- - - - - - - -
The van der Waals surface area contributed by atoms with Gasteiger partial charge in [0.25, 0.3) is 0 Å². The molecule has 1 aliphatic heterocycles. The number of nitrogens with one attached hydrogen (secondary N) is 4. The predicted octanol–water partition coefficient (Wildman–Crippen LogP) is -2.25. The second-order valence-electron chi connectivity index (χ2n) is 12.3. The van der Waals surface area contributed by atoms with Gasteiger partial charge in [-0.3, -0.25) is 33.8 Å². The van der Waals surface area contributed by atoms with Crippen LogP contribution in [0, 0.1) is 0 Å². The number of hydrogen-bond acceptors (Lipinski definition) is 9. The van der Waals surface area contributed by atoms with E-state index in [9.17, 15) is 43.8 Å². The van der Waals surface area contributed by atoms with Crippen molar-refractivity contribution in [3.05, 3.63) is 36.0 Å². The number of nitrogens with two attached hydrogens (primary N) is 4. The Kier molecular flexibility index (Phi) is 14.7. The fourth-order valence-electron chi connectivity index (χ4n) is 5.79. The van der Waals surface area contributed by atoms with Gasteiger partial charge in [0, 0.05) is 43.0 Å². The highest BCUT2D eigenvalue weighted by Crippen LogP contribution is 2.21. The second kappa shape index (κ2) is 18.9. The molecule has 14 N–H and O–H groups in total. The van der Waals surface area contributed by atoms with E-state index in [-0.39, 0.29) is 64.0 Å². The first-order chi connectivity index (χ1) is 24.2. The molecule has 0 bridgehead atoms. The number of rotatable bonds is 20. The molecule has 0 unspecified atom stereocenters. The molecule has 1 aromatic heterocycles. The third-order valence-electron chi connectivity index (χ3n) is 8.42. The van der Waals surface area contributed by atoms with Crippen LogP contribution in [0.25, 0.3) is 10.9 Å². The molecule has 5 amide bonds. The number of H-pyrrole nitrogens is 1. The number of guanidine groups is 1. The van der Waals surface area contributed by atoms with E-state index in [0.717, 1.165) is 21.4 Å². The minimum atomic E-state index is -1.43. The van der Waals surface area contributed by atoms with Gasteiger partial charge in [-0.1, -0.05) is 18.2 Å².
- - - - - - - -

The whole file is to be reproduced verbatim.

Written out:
The van der Waals surface area contributed by atoms with Gasteiger partial charge in [0.25, 0.3) is 0 Å². The molecule has 1 aliphatic heterocycles. The number of nitrogens with one attached hydrogen (secondary N) is 4. The predicted octanol–water partition coefficient (Wildman–Crippen LogP) is -2.25. The second-order valence-electron chi connectivity index (χ2n) is 12.3. The van der Waals surface area contributed by atoms with Gasteiger partial charge in [-0.3, -0.25) is 33.8 Å². The van der Waals surface area contributed by atoms with Crippen LogP contribution in [0, 0.1) is 0 Å². The number of hydrogen-bond acceptors (Lipinski definition) is 9. The van der Waals surface area contributed by atoms with E-state index in [9.17, 15) is 43.8 Å². The van der Waals surface area contributed by atoms with Crippen molar-refractivity contribution in [3.05, 3.63) is 36.0 Å². The number of nitrogens with two attached hydrogens (primary N) is 4. The Kier molecular flexibility index (Phi) is 14.7. The fourth-order valence-electron chi connectivity index (χ4n) is 5.79. The van der Waals surface area contributed by atoms with Gasteiger partial charge in [0, 0.05) is 43.0 Å². The highest BCUT2D eigenvalue weighted by Crippen LogP contribution is 2.21. The second kappa shape index (κ2) is 18.9. The molecule has 14 N–H and O–H groups in total. The van der Waals surface area contributed by atoms with E-state index in [-0.39, 0.29) is 64.0 Å². The first-order chi connectivity index (χ1) is 24.2. The molecule has 0 bridgehead atoms. The number of rotatable bonds is 20. The molecule has 0 unspecified atom stereocenters. The molecule has 1 aromatic heterocycles. The third-order valence-electron chi connectivity index (χ3n) is 8.42. The van der Waals surface area contributed by atoms with Crippen LogP contribution in [0.25, 0.3) is 10.9 Å². The molecule has 5 amide bonds. The number of H-pyrrole nitrogens is 1. The number of guanidine groups is 1. The van der Waals surface area contributed by atoms with E-state index in [0.717, 1.165) is 21.4 Å². The minimum atomic E-state index is -1.43. The van der Waals surface area contributed by atoms with Gasteiger partial charge in [-0.1, -0.05) is 18.2 Å².